Ways of Evaluating and Improving Communication Skills

Since there are so many dimensions in which communication can be evaluated, one should understand what definite characteristics to look for and to accept as a pattern. Discussing interpersonal communication on the routine level or in personal relationships, one will choose a definite set of norms and indicators. Professional conduct requires different skills and competences to be assessed for quality. They will be considered further (Hybels and Weaver, 2007).

First of all, a good communicator should show respect towards interlocutors. Openness of conduct, genuinely expressed sincerity also certifies the effectiveness of professional communication. Responsibility of professional conduct can also be reflected in communication through maturity of judgment and common sense. Ethics is also a key element of communication, showing the level of an individual’s intelligence. Active listening, the ability to stipulate communication objectives and other factors distinguish good communicators from bad ones. So what should one do to improve the quality of communication that turns out not as high as one would like it to be? (Hybels and Weaver, 2007).

The first way to improve communication is to improve self-concept. There is much literature on self-help and changes of the self-concept that may be vital for those who have decided to initiate the internal change. Specialists in psychology see the main way to success in this sphere in the change of human influences on him or her. It is important to remember that each person’s self-concept heavily depends on what people think about them, so changing social environment to a more positive and constructive one is certain to help instigate inner changes and self-perception (Hybels and Weaver, 2007).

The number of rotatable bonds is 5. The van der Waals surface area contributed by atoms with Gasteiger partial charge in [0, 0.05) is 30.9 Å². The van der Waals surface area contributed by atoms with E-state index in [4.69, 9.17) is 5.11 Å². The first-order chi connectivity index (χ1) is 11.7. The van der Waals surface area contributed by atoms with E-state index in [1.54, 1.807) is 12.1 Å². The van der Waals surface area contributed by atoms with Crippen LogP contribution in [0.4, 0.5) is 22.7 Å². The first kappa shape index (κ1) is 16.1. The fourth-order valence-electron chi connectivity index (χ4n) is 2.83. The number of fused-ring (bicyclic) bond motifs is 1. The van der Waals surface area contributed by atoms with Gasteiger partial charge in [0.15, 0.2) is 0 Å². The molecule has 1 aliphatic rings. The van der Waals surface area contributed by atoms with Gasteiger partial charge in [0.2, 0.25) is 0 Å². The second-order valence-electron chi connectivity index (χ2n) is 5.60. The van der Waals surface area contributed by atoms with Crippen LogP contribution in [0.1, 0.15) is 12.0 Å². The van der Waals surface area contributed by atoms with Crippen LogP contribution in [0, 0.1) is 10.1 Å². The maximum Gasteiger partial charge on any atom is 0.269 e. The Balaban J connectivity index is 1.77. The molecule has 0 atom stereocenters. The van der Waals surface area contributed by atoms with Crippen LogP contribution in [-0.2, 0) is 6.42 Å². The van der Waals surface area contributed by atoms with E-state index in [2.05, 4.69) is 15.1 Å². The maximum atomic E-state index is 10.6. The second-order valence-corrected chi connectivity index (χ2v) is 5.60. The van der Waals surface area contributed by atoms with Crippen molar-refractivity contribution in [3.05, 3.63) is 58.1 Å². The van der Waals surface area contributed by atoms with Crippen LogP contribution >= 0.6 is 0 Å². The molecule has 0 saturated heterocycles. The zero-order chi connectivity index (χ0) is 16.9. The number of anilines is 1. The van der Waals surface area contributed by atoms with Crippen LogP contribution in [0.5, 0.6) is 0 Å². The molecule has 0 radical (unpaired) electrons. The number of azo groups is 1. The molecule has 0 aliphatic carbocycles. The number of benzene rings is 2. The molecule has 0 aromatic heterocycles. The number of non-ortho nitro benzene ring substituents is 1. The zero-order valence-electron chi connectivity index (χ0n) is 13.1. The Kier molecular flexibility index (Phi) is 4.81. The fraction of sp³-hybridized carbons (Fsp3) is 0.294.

Every individual should perceive him- or herself as a part of a larger group (understand the cultural belonging, background etc.). The fixed identity will help the individual realize that lifestyle to have, what values to pursue and what type of conduct to adopt. Internal confidence and determination will help the individual to acquire confidence and homogeneity of self-perception, which will surely affect communication in a highly positive way. The way to improve communication skills is also seen in the extension of personal and social interactions as a tool for increasing tolerance and intelligence; solving misunderstandings, misconceptions and mistrust ( as a way to solve multicultural challenges); enriching the quality of civilization (that can be done through the intensification of intercultural communication and understanding) (Hybels and Weaver, 2007).